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Non-Review Review: Profile

Profile is the latest entry in the so-called “Screen Life” series, produced by Timur Bekmambetov. It is also notable as the first entry in the series to be directed by Bekmambetov himself.

The “Screen Life” series is effectively a set of heightened genre movies that unfold through the screen of a laptop, narratives that unfold through chat boxes, Skype chats, playlists and file transfers. It’s an innovative and experimental approach to storytelling. While the results – Unfriended, Searching… and Unfriended: Dark Web – have varied in quality, the hook has always been fascinating. So much of modern life is navigated through screens that it is fascinating to see movies try to reflect that. Indeed, there’s an argument that movies like Unfriended play better on computer screens than they do in theatres or on televisions.

Translating the story to screen.

Profile adheres to the cinematic conventions of these sorts of stories, but it feels unnecessarily constrained in other ways. Each of the three previous films has been a genre exercise told through a computer screen. Unfriended and Dark Web are teenage horror movies, while Searching… is a delightfully schlocky nineties thriller reimagined through a web camera. In contrast, the subject matter of Profile is decidedly weighter. The film is based on the non-fiction book In the Skin of a Jihadist by Anna Ereklle, looking at online recruitment of young British girls by Islamic extremists.

This is an appreciably more grounded and more serious piece of subject matter than something like Unfriended or Searching…, and it’s interesting to see this cinematic language applied to this subject matter. After all, this is a digitally native story and a tale about the process of mediating the world through computer screens. However, Profiles suffers slightly from the need to frame this subject matter not through the lens of a web camera, but through the prism of genre, to transform something very real and very threatening into a heightened cartoonish thriller.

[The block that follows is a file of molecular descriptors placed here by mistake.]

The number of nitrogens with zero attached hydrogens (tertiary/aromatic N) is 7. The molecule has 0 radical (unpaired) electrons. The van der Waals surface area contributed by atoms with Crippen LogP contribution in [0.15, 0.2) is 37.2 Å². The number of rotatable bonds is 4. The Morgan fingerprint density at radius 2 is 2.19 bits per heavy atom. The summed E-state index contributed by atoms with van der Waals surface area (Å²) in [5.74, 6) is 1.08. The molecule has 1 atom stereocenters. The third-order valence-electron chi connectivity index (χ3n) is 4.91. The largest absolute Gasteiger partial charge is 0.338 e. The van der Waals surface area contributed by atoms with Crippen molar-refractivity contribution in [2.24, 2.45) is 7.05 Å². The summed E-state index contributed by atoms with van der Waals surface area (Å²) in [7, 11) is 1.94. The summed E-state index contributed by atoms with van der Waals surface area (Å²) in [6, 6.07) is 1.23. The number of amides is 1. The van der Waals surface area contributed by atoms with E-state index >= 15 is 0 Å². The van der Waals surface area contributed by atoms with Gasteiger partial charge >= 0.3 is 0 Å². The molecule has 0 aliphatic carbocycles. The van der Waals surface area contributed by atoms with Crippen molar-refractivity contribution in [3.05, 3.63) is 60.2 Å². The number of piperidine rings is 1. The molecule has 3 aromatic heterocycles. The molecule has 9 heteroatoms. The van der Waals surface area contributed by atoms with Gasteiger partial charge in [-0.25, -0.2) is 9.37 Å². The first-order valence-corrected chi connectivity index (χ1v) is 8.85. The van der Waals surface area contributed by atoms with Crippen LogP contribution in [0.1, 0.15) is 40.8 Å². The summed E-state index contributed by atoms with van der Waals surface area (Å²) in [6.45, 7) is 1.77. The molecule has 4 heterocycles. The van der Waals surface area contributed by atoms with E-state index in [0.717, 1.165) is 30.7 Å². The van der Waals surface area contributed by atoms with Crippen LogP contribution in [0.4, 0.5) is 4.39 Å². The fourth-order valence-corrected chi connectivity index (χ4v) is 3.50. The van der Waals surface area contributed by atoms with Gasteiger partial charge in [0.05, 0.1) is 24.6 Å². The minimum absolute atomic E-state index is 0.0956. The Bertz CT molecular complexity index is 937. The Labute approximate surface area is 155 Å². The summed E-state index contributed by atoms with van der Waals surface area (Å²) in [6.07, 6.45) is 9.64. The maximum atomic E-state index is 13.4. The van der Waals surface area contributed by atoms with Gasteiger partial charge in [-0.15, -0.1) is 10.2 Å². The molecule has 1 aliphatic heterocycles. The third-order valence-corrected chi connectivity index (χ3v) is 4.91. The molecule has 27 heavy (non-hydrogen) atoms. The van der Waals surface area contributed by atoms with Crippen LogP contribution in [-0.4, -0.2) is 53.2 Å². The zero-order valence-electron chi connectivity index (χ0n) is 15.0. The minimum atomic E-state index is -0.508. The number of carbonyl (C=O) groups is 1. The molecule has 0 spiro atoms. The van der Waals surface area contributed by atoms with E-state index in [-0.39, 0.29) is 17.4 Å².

A new Skype of thriller…

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The X-Files – Revelations (Review)

This November (and a little of December), we’re taking a trip back in time to review the third season of The X-Files and the first (and only) season of Space: Above and Beyond.

Religion, eh?

In the mid-nineties, religion was a very difficult subject to navigate on network television. The so-called “culture wars” were in full swing at the middle of the decade, with religious values serving as a particularly brutal battleground. Religion is a very thorny and contentious subject. As recently as 2012, more than 40% of polled Americans stated they would not vote for an atheist candidate in a presidential election. Pete Stark would admit to being an atheist in 2007, becoming the first self-identified atheist in the United States Congress.

Mulder's got a taste for adventure...

Mulder’s got a taste for adventure…

As a result, it is very difficult to have a meaningful and thoughtful conversation about it. “There’s a man that I work with – a friend – and usually I’m able to discuss these things with him… but not this,” Scully confesses at the end of the episode. While undoubtedly a comment on Mulder’s stubborn refusal to engage with Scully on the topic, it also feels like a commentary on the awkwardness of any public discussion about religious beliefs or values, which was prone to become highly charged and contentious.

The conventional wisdom was that you didn’t talk about religion at the dinner table. It wasn’t much easier on television. This puts Revelations in a very awkward position.

A bloody business...

A bloody business…

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Non-Review Review: The Siege

The Siege has the benefit of becoming a lot more relevent in the past couple of years. Exploring the aftermath of a series of terrorist atrocities on New York City by Islamic extremists, the film isn’t exact a subtle exploration of the relationship between liberty and security – instead preferring to offer two-dimensional strawmen instead of characters or legitimate viewpoints. Still, despite its heavy-handedness, it does have some interesting insights into the world after it has been shaken to its core.

Washington under Siege...

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